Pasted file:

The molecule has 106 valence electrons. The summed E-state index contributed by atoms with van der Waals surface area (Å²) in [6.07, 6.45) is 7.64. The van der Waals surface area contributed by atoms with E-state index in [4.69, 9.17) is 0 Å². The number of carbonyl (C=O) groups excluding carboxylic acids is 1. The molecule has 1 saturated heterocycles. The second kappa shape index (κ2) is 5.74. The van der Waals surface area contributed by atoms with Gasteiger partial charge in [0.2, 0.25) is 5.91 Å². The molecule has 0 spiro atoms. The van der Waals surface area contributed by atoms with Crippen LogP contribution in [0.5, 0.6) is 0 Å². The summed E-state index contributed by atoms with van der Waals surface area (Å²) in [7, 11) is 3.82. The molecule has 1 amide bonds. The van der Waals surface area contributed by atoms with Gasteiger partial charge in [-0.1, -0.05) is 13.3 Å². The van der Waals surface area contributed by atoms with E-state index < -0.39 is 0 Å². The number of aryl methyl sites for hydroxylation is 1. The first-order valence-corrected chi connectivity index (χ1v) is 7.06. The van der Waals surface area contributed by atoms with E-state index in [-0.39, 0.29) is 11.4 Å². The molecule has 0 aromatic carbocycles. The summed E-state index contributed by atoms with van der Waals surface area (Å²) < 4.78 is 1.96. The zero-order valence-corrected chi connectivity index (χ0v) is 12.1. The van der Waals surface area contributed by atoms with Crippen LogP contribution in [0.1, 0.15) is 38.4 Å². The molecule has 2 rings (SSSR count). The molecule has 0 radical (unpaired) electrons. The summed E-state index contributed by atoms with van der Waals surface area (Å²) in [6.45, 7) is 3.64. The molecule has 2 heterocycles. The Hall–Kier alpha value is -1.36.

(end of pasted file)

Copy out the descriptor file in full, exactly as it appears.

The molecule has 106 valence electrons. The summed E-state index contributed by atoms with van der Waals surface area (Å²) in [6.07, 6.45) is 7.64. The van der Waals surface area contributed by atoms with E-state index in [4.69, 9.17) is 0 Å². The number of carbonyl (C=O) groups excluding carboxylic acids is 1. The molecule has 1 saturated heterocycles. The second kappa shape index (κ2) is 5.74. The van der Waals surface area contributed by atoms with Gasteiger partial charge in [0.2, 0.25) is 5.91 Å². The molecule has 0 spiro atoms. The van der Waals surface area contributed by atoms with Crippen LogP contribution in [0.5, 0.6) is 0 Å². The summed E-state index contributed by atoms with van der Waals surface area (Å²) in [7, 11) is 3.82. The molecule has 1 amide bonds. The van der Waals surface area contributed by atoms with Gasteiger partial charge in [-0.1, -0.05) is 13.3 Å². The van der Waals surface area contributed by atoms with E-state index < -0.39 is 0 Å². The number of aryl methyl sites for hydroxylation is 1. The first-order valence-corrected chi connectivity index (χ1v) is 7.06. The van der Waals surface area contributed by atoms with E-state index in [-0.39, 0.29) is 11.4 Å². The molecule has 0 aromatic carbocycles. The summed E-state index contributed by atoms with van der Waals surface area (Å²) < 4.78 is 1.96. The zero-order valence-corrected chi connectivity index (χ0v) is 12.1. The van der Waals surface area contributed by atoms with Crippen LogP contribution in [0.1, 0.15) is 38.4 Å². The molecule has 2 rings (SSSR count). The molecule has 0 radical (unpaired) electrons. The summed E-state index contributed by atoms with van der Waals surface area (Å²) in [6.45, 7) is 3.64. The molecule has 2 heterocycles. The Hall–Kier alpha value is -1.36.